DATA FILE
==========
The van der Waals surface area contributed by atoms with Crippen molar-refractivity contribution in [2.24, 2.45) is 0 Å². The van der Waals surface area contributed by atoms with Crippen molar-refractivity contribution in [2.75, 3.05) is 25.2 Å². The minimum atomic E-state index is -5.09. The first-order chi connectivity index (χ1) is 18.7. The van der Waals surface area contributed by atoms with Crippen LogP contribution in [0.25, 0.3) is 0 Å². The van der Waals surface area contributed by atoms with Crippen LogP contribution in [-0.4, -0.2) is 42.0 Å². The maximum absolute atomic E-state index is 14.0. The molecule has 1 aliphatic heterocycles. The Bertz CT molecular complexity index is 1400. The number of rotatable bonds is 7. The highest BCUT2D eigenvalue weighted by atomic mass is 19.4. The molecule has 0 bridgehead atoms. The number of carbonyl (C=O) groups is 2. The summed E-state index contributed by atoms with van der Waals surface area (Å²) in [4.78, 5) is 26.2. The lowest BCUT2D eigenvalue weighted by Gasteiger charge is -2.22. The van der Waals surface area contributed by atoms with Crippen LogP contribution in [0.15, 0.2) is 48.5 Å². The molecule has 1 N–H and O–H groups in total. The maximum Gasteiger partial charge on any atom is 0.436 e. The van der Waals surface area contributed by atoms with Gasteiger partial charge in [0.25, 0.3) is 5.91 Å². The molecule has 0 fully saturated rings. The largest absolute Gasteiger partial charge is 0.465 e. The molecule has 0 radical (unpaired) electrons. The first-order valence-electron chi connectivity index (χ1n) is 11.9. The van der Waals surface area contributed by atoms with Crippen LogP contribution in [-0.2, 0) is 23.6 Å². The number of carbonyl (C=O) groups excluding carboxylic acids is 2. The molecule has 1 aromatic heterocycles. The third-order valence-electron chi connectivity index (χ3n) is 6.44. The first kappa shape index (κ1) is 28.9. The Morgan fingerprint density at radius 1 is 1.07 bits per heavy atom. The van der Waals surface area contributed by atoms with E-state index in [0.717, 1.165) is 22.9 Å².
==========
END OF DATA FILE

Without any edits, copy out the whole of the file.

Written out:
The van der Waals surface area contributed by atoms with Crippen molar-refractivity contribution in [2.24, 2.45) is 0 Å². The van der Waals surface area contributed by atoms with Crippen molar-refractivity contribution in [2.75, 3.05) is 25.2 Å². The minimum atomic E-state index is -5.09. The first-order chi connectivity index (χ1) is 18.7. The van der Waals surface area contributed by atoms with Crippen LogP contribution in [0.25, 0.3) is 0 Å². The van der Waals surface area contributed by atoms with Crippen LogP contribution in [-0.4, -0.2) is 42.0 Å². The maximum absolute atomic E-state index is 14.0. The molecule has 1 aliphatic heterocycles. The Bertz CT molecular complexity index is 1400. The number of rotatable bonds is 7. The highest BCUT2D eigenvalue weighted by atomic mass is 19.4. The molecule has 0 bridgehead atoms. The number of carbonyl (C=O) groups is 2. The summed E-state index contributed by atoms with van der Waals surface area (Å²) in [4.78, 5) is 26.2. The lowest BCUT2D eigenvalue weighted by Gasteiger charge is -2.22. The van der Waals surface area contributed by atoms with Crippen LogP contribution in [0.15, 0.2) is 48.5 Å². The molecule has 1 N–H and O–H groups in total. The maximum Gasteiger partial charge on any atom is 0.436 e. The van der Waals surface area contributed by atoms with Gasteiger partial charge in [0.25, 0.3) is 5.91 Å². The molecule has 0 fully saturated rings. The largest absolute Gasteiger partial charge is 0.465 e. The molecule has 0 radical (unpaired) electrons. The first-order valence-electron chi connectivity index (χ1n) is 11.9. The van der Waals surface area contributed by atoms with Crippen LogP contribution in [-0.2, 0) is 23.6 Å². The number of carbonyl (C=O) groups excluding carboxylic acids is 2. The molecule has 1 aromatic heterocycles. The third-order valence-electron chi connectivity index (χ3n) is 6.44. The first kappa shape index (κ1) is 28.9. The Morgan fingerprint density at radius 1 is 1.07 bits per heavy atom. The van der Waals surface area contributed by atoms with E-state index in [0.717, 1.165) is 22.9 Å².